M.S. Youssef , E.M. El-Mahmoudy and Maryam A.S. Abubakr
  One hundred and forty three species in addition to 9 varieties belonging to 32 fungal genera were isolated and identified from 15 samples of each of broad bean, chickpea, kidney bean and sweet pea seeds collected from eight Shabias in Libya on 1% dextrose-Czapek`s agar medium at 28 ±2 °C using seed-plate method (3792 colonies 25 seeds-1, 29 fungal genera, 111 species and 2 varieties) and dilution-plate method (2330 colonies g-1 dry weight sample, 23 genera, 100 species and 7 varieties). The fungal genera of highest occurrence and their respective number of the species were Aspergillus (A. flavus, A. niger and A. fumigatus), Penicillium (P. chrysogenum), Mucor (M. hiemalis), Alternaria (A. alternata), Fusarium (F. oxysporum), Rhizopus (R. stolonifer) and Eurotium (E. chevalieri and E. repens). Mycotoxin assay proved that 16 samples (26.7%) out of 60 tested were toxic with different toxins and varying degrees of toxicity. No mycotoxins tested were detected in any chickpea seed samples investigated. It is the first report on mycoflora and mycotoxins of Fabaceae seeds in Libya, as well as 85 species in addition to 7 varieties belonging to 20 genera are new records to Libyan mycoflora.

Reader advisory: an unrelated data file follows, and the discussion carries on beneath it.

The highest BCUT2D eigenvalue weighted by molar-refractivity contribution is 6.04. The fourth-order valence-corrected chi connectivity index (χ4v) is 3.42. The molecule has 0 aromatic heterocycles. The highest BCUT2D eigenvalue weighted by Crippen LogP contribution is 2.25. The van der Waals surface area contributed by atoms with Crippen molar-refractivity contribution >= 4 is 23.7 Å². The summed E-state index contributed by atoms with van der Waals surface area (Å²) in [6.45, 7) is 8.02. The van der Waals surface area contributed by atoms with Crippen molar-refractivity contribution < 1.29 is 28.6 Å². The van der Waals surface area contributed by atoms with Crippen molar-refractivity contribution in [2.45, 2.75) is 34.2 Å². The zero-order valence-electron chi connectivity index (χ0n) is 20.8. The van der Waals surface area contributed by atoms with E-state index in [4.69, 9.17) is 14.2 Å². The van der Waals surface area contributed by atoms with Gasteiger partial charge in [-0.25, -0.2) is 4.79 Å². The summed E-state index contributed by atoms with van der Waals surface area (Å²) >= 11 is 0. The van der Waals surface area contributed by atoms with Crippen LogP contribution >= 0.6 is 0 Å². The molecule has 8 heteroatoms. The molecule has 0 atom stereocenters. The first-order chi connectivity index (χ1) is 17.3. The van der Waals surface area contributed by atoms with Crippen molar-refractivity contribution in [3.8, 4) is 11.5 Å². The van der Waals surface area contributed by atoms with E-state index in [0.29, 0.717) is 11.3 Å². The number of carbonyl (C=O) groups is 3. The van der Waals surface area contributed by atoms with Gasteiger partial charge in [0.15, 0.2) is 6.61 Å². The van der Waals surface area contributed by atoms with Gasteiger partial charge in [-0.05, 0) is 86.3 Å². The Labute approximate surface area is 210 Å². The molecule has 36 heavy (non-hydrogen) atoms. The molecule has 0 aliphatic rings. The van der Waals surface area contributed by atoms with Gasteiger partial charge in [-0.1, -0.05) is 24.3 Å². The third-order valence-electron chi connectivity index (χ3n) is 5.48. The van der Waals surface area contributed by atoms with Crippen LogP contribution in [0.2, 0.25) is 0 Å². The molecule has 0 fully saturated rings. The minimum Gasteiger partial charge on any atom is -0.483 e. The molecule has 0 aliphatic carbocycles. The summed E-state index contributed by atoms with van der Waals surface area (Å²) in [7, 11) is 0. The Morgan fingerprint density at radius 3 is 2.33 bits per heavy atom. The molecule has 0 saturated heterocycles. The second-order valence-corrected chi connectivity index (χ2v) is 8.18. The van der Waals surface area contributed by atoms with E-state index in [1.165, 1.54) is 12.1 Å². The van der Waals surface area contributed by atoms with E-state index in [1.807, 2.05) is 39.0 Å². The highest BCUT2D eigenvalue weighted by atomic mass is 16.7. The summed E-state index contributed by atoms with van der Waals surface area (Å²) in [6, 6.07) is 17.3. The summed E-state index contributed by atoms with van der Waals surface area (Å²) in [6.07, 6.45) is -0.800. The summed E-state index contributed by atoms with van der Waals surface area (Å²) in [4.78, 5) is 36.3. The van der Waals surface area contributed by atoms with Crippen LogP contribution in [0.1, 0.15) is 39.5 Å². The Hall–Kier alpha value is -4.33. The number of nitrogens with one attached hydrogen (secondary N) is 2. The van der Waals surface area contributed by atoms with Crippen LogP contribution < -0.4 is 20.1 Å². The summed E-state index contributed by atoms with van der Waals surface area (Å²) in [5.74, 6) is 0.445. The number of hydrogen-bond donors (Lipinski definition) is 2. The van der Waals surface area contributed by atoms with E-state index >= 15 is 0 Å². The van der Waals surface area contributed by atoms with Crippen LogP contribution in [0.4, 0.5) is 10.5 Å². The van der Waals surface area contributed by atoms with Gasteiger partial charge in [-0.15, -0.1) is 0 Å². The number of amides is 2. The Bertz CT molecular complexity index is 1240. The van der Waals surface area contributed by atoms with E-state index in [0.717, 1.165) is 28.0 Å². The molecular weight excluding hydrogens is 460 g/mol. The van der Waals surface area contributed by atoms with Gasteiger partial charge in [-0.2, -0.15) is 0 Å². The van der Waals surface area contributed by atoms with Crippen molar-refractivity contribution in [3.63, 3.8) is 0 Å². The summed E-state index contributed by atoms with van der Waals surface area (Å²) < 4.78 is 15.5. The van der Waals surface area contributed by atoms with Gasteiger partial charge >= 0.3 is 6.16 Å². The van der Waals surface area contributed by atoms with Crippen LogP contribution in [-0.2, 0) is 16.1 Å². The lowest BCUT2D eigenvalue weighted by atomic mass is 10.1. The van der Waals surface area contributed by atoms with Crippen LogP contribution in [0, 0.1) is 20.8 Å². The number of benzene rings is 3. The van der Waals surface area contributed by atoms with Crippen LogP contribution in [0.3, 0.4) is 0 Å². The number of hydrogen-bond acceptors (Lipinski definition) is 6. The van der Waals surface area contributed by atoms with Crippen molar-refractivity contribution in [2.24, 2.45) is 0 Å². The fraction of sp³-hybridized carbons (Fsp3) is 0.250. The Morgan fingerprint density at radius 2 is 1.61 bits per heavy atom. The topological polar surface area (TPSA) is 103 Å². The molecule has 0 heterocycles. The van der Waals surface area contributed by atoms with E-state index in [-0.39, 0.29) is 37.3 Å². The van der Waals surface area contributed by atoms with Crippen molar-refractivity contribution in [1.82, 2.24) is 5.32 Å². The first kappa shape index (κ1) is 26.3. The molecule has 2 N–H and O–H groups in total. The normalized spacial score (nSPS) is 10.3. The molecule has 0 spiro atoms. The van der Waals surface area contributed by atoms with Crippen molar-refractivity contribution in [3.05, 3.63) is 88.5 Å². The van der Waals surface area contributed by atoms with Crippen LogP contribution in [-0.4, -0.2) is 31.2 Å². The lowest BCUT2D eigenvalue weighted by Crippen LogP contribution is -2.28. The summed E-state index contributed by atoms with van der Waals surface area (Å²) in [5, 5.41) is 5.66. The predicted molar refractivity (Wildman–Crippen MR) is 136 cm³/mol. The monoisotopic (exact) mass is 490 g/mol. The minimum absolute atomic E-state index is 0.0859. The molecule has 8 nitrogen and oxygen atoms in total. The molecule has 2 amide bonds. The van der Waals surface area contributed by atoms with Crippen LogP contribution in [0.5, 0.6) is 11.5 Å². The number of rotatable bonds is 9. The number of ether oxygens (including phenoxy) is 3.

M.S. Youssef
  Thirty samples of each of sundried jew`s mallow leaves and okra fruits collected from six Governorates in Egypt were analyzed for their mould contamination and potential presence of mycotoxins. Mycological investigation revealed that twenty-six species and two varieties belonging to 13 genera of fungi were identified on Czapek`s-dextrose and potato-dextrose agar media at 28±2°C using dilution-plating method. Okra fruit samples were highly contaminated with fungal spores (total counts were 47523 and 30563 colonies g-1 sample) than jew`s mallow leaves samples (16608 and 6045 colonies), while the relative diversity and broad number of fungal genera and species was recorded on jew`s mallow leaves (10 genera, 20 species + one variety and 6 genera, 10 species) than okra fruit samples (8, 16 + 2 and 3, 9 + 1) on the two used media, respectively. Aspergillus was the highest occurrence (100% of the samples) and represented by 13 species + one variety of which, A. flavus, A. niger, A. fumigatus, A. awamori, A. foetidus and A. ficuum were the predominant. Mucor, Rhizopus, Fusarium, Myrothecium, Emericella and Cochliobolus were fungal genera isolated with different occurrences in high or/and moderate from the two plants samples tested on the two used media. Mycotoxin analysis proved that jew`s mallow leave samples were free from any detectable mycotoxins, while five samples of dried okra fruits out of 30 tested (16.7%) were proved to be toxic. It is the first record of mycotoxins contamination of okra fruits in Egypt. The ability of 347 isolates of recovered fungi was screened for production of mycotoxins and extracellular cellulase enzymes.